“No,” said Arianna, disappointed. “We didn’t know that about the water. Our map said that Saityr’s Quarry was our next step, that’s what we were relying on. But now you say it’s not even there anymore. Is it even possible to make it to Opal Pools through the desert?”

“It’s possible, sure, but you’re gonna need some help. Come on, now,” the old woman said, grunting as she stood. She waddled out the back door with Slate and Arianna following after.

“You kids ride horses?” Ginny asked, heading to the stable.

“No,” Slate and Arianna answered simultaneously.

“Well, you’re gonna,” Ginny laughed.

Inside the stable were three horses, two brown and one mottled. Ginny chose one of the small, brown horses, named Chestnut, for Arianna, and the spotted one, Patch, for Slate. After a hurried crash-course in equestrian fundamentals, Ginny told Arianna and Slate that they were free to take the horses for use over the rest of the Glass Desert and beyond.

“That’s… Are you sure?” Arianna asked, astonished.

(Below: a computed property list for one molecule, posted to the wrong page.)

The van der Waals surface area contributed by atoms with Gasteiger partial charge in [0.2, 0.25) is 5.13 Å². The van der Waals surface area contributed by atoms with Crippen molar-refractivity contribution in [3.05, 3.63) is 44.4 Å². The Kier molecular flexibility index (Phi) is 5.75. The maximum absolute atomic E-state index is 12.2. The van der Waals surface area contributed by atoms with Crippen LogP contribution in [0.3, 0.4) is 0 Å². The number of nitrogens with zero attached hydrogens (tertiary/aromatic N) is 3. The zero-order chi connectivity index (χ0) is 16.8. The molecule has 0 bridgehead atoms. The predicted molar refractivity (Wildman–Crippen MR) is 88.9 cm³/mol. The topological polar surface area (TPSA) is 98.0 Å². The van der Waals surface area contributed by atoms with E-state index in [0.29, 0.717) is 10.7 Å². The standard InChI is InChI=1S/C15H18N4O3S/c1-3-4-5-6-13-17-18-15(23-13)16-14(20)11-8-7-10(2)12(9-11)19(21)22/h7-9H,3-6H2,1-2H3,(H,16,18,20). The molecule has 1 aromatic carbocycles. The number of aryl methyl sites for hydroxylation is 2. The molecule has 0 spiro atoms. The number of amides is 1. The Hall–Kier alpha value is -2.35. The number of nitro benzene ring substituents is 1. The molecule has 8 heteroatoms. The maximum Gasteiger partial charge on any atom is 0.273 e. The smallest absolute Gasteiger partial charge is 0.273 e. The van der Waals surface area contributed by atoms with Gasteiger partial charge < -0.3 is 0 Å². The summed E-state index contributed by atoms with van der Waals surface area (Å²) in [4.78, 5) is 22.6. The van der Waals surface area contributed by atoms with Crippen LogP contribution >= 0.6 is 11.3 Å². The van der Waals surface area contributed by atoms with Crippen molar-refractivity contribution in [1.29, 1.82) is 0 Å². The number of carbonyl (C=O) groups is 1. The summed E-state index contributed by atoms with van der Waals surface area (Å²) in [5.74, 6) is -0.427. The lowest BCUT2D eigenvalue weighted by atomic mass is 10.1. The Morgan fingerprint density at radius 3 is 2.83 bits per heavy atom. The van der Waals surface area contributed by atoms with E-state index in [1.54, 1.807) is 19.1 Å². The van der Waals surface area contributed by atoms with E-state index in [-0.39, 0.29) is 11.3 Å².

“Course I’m sure,” Ginny said, petting Patch softly.

“That’s so kind of you, Ginny. We really cannot thank you enough,” Slate said.

“And you don’t have to, kids,” Ginny said. “Sam loved these horses and would be proud you’re using ’em to search for truth. When you get to the city of TkLawt, after the buttes, you can sell ’em to a man there, named Murtle. He’ll take good care of Sam’s horses. I’m getting too old to take care of them all anyways. Now, daylight is running out! You must go! You must chase down your dream! Ride wild into the night! Question and demand an answer from this mad world. Live, children, live!” the dazzled-eyed woman cried. She began jumping up and down and howling at the sky. Pilotte began to howl with her, and so Slate and Arianna joined in, losing themselves.

After a snack and more lemon ice back in the farmhouse, the horses were saddled with packs and some small supplies, and then Slate and Arianna thanked Ginny again and bid her goodbye. Ginny whipped the horses into a gallop with a whistle, and they charged forward from the farm into the wide-open desert ahead.